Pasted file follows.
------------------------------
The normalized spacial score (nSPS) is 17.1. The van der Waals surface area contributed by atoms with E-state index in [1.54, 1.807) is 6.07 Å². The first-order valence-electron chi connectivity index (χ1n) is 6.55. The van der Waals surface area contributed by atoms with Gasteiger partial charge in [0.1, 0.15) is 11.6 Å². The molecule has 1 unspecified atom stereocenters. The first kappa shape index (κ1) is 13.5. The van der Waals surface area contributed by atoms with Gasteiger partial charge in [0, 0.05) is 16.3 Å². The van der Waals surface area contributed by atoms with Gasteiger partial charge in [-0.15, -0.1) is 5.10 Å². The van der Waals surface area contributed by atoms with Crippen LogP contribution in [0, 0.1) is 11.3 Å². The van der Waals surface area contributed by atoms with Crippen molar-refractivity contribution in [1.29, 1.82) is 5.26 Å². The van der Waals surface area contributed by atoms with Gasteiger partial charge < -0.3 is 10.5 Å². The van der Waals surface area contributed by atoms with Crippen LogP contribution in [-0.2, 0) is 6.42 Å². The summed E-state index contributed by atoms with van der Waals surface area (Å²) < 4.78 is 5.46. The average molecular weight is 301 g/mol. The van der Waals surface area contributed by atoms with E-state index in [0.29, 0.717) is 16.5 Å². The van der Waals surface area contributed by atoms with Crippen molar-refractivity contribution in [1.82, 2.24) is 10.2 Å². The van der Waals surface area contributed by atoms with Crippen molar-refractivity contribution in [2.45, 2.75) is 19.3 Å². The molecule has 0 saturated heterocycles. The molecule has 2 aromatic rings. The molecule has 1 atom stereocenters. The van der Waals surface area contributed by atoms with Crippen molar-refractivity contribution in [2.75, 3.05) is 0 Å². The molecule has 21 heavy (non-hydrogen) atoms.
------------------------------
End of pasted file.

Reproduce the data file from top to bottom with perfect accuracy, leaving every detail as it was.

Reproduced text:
The normalized spacial score (nSPS) is 17.1. The van der Waals surface area contributed by atoms with E-state index in [1.54, 1.807) is 6.07 Å². The first-order valence-electron chi connectivity index (χ1n) is 6.55. The van der Waals surface area contributed by atoms with Gasteiger partial charge in [0.1, 0.15) is 11.6 Å². The molecule has 1 unspecified atom stereocenters. The first kappa shape index (κ1) is 13.5. The van der Waals surface area contributed by atoms with Gasteiger partial charge in [0, 0.05) is 16.3 Å². The van der Waals surface area contributed by atoms with Gasteiger partial charge in [-0.15, -0.1) is 5.10 Å². The van der Waals surface area contributed by atoms with Crippen LogP contribution in [0, 0.1) is 11.3 Å². The van der Waals surface area contributed by atoms with Crippen molar-refractivity contribution in [1.29, 1.82) is 5.26 Å². The van der Waals surface area contributed by atoms with Gasteiger partial charge < -0.3 is 10.5 Å². The van der Waals surface area contributed by atoms with Crippen LogP contribution in [-0.2, 0) is 6.42 Å². The summed E-state index contributed by atoms with van der Waals surface area (Å²) < 4.78 is 5.46. The average molecular weight is 301 g/mol. The van der Waals surface area contributed by atoms with E-state index in [0.29, 0.717) is 16.5 Å². The van der Waals surface area contributed by atoms with Crippen molar-refractivity contribution in [1.82, 2.24) is 10.2 Å². The van der Waals surface area contributed by atoms with Crippen molar-refractivity contribution in [2.45, 2.75) is 19.3 Å². The molecule has 0 saturated heterocycles. The molecule has 2 aromatic rings. The molecule has 1 atom stereocenters. The van der Waals surface area contributed by atoms with Crippen molar-refractivity contribution in [2.75, 3.05) is 0 Å². The molecule has 21 heavy (non-hydrogen) atoms.